Nutrition is a main contributor to health, well-being and quality of life in older age. Several studies have shown beneficial effects of the intake of certain nutrients as well as of certain dietary patterns, like the Mediterranean diet, on frailty, physical and cognitive function in older adults( Reference Talegawkar, Bandinelli and Bandeen-Roche 2 Reference Feart, Samieri and Barberger-Gateau 6 ). Conversely, an unbalanced or an inadequate diet can result in undernutrition or obesity. Both are risk factors for adverse clinical outcomes including functional decline and mortality( Reference Van Nes, Herrmann and Gold 7 Reference Donini, Savina and Gennaro 11 ). Depending on definitions and sampling aspects, prevalence rate up to 22 % has been reported for undernutrition in community-dwelling older adults living in Europe( Reference Meijers, Halfens and van Bokhorst-de van der Schueren 12 Reference Torres, Dorigny and Kuhn 16 ). Obesity is prevalent in about 18 %( Reference Gallus, Lugo and Murisic 17 ). As the total number and proportion of older people will increase further( 1 ), preventive and therapeutic strategies reducing the prevalence of undernutrition and obesity become important public health issues.

In older people both unbalanced dietary patterns and inadequate intakes of energy and nutrients are frequently reported( Reference Millen, Silliman and Cantey-Kiser 18 Reference Marshall, Stumbo and Warren 20 ). As dietary intake is influenced by an interplay of multiple individual, intra-individual, environmental and political factors( Reference Stok, Hoffmann and Volkert 21 ), it is necessary to identify relevant and modifiable factors to implement adequate preventive approaches. In older adults, on the individual level, functional factors are of interest as the ageing process is accompanied by numerous functional changes on different levels( Reference Clarke, Wahlqvist and Strauss 22 Reference Carvalho and Lussi 26 ). Factors like declining chemosensory function, chewing and swallowing difficulties, physical limitations of the upper and lower extremities and cognitive impairments impede shopping, cooking and eating, may reduce the attractiveness of meals and may consequently influence dietary intake.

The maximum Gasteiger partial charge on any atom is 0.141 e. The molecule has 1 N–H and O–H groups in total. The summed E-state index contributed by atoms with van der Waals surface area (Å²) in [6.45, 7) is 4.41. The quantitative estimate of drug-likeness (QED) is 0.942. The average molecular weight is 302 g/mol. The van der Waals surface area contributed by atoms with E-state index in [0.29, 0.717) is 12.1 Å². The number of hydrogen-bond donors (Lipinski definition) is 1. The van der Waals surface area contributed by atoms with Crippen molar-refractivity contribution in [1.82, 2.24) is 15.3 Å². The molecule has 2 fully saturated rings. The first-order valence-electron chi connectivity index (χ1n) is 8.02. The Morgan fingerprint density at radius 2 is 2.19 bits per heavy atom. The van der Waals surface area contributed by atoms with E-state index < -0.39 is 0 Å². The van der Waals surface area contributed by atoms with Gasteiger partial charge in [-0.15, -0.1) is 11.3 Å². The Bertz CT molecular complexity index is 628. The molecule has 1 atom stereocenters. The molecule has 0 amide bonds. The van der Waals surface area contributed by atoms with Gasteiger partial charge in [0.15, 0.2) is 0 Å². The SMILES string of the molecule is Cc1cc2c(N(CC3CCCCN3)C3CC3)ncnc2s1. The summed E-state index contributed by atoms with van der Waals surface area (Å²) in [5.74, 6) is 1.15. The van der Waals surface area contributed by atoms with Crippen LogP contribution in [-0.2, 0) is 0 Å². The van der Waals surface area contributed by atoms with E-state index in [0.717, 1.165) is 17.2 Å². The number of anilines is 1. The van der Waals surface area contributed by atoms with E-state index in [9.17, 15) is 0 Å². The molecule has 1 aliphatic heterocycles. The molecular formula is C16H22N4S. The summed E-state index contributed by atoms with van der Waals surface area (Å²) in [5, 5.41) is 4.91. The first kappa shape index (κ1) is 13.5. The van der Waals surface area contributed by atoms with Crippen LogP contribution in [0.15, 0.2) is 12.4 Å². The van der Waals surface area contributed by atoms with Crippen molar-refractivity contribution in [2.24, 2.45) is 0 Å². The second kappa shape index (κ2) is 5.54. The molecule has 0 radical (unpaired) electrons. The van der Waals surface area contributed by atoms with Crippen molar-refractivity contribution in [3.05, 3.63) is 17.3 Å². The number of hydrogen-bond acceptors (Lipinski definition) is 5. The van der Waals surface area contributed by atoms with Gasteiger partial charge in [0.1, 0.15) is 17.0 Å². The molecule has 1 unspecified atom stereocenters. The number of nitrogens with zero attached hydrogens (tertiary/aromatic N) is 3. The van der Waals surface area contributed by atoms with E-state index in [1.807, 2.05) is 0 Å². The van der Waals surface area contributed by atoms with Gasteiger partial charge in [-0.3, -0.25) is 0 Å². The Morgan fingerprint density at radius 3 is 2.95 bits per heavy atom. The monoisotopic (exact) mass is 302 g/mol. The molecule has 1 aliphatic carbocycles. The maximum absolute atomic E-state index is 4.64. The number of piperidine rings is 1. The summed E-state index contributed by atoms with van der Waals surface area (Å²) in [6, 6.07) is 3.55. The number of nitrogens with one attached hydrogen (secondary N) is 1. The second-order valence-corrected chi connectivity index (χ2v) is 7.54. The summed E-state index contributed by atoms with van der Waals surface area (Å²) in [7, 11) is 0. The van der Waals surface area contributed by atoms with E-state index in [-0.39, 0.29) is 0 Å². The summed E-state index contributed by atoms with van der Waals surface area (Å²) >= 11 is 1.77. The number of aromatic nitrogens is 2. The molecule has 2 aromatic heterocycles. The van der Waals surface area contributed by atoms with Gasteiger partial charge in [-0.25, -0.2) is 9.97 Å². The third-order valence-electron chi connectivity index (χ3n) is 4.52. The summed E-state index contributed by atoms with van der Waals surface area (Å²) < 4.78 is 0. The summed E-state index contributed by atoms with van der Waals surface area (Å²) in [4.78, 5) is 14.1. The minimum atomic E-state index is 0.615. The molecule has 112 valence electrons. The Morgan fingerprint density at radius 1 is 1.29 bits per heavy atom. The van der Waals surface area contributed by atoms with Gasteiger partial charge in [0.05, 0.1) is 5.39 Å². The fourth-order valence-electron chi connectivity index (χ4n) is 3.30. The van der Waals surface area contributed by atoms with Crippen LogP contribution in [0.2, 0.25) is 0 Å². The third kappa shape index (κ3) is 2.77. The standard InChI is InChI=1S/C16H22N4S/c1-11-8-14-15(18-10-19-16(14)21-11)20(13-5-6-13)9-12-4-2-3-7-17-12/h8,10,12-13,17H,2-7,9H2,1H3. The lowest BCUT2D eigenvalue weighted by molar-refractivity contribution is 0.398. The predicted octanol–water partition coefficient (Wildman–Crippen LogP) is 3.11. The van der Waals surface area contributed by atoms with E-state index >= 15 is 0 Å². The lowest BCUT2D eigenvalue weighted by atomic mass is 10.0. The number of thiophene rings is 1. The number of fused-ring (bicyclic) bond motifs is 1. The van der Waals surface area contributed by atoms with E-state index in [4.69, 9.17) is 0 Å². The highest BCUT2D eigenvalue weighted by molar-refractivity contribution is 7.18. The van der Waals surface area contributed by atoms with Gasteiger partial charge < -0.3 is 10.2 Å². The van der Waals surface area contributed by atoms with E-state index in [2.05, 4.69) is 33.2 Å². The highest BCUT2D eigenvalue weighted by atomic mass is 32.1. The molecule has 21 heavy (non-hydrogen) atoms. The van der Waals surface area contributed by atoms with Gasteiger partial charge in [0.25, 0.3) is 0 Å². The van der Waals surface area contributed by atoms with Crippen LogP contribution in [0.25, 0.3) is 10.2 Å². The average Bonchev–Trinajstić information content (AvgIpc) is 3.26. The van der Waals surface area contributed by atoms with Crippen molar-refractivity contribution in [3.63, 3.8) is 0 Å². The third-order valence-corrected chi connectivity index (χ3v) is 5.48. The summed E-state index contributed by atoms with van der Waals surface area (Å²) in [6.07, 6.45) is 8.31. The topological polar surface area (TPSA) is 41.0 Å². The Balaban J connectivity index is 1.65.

However, it is currently unclear which of these factors indeed affect dietary intake, if the associations are only correlational or causal, and if knowledge gaps exist.

The present systematic literature review aimed to compile the current knowledge on individual functional (chemosensory, oral, cognitive and physical) determinants of dietary intake in community-dwelling older adults. The work is part of the DEDIPAC (DEterminants of DIet and Physical ACtivity) knowledge hub (Thematic Area 2), focusing on determinants of diet across the life course( Reference Lakerveld, van der Ploeg and Kroeze 27 ).

Methods

The procedure of the current systematic literature review was documented according to the Preferred Reporting Items for Systematic Reviews and Meta-Analyses (PRISMA)( Reference Moher, Liberati and Tetzlaff 28 ).

Literature search

In February 2015 a systematic search was performed in PubMed, Scopus, Web of Science and the Cochrane Library to identify relevant studies on functional determinants of dietary intake in community-dwelling older adults. In August 2017 the search was updated. Additionally, reference lists of the included studies and of one systematic literature review on mastication and dietary intake in older adults( Reference Tada and Miura 29 ) were screened for relevant papers. To define the search terms of the different fields we focused on theoretical models and frameworks, studies dealing with the respective topics, keywords and MeSH (medical subject heading) terms from the searched databases, and expertise of the working group members. The search strategy was documented in a study protocol and combines terms of the following fields: outcome (e.g. ‘dietary intake’), sample (e.g. ‘older adults’ and ‘community-dwelling’), description of the kind of association (e.g. ‘determinant’, ‘correlate’) and determinant (‘chemosensory’, ‘oral’, ‘cognitive’, or ‘physical’ function). The detailed search strategy can be found in the online supplementary material, Supplemental File 1.

Study selection

The study selection was based on predefined inclusion and exclusion criteria. Regarding the study population, only studies with participants at least 65 years of age, not being acutely ill and living in the community were included. Studies which focused solely on specific diseases or which were conducted in the hospital or the nursing home setting were excluded. These criteria were chosen to collect data representative and specific for the old age group. Therefore, studies with a mean sample age of 65 years or older but including younger individuals were not considered, as in the younger part of the sample different aspects (e.g. working conditions) determine behaviour than can be expected for the retired older population.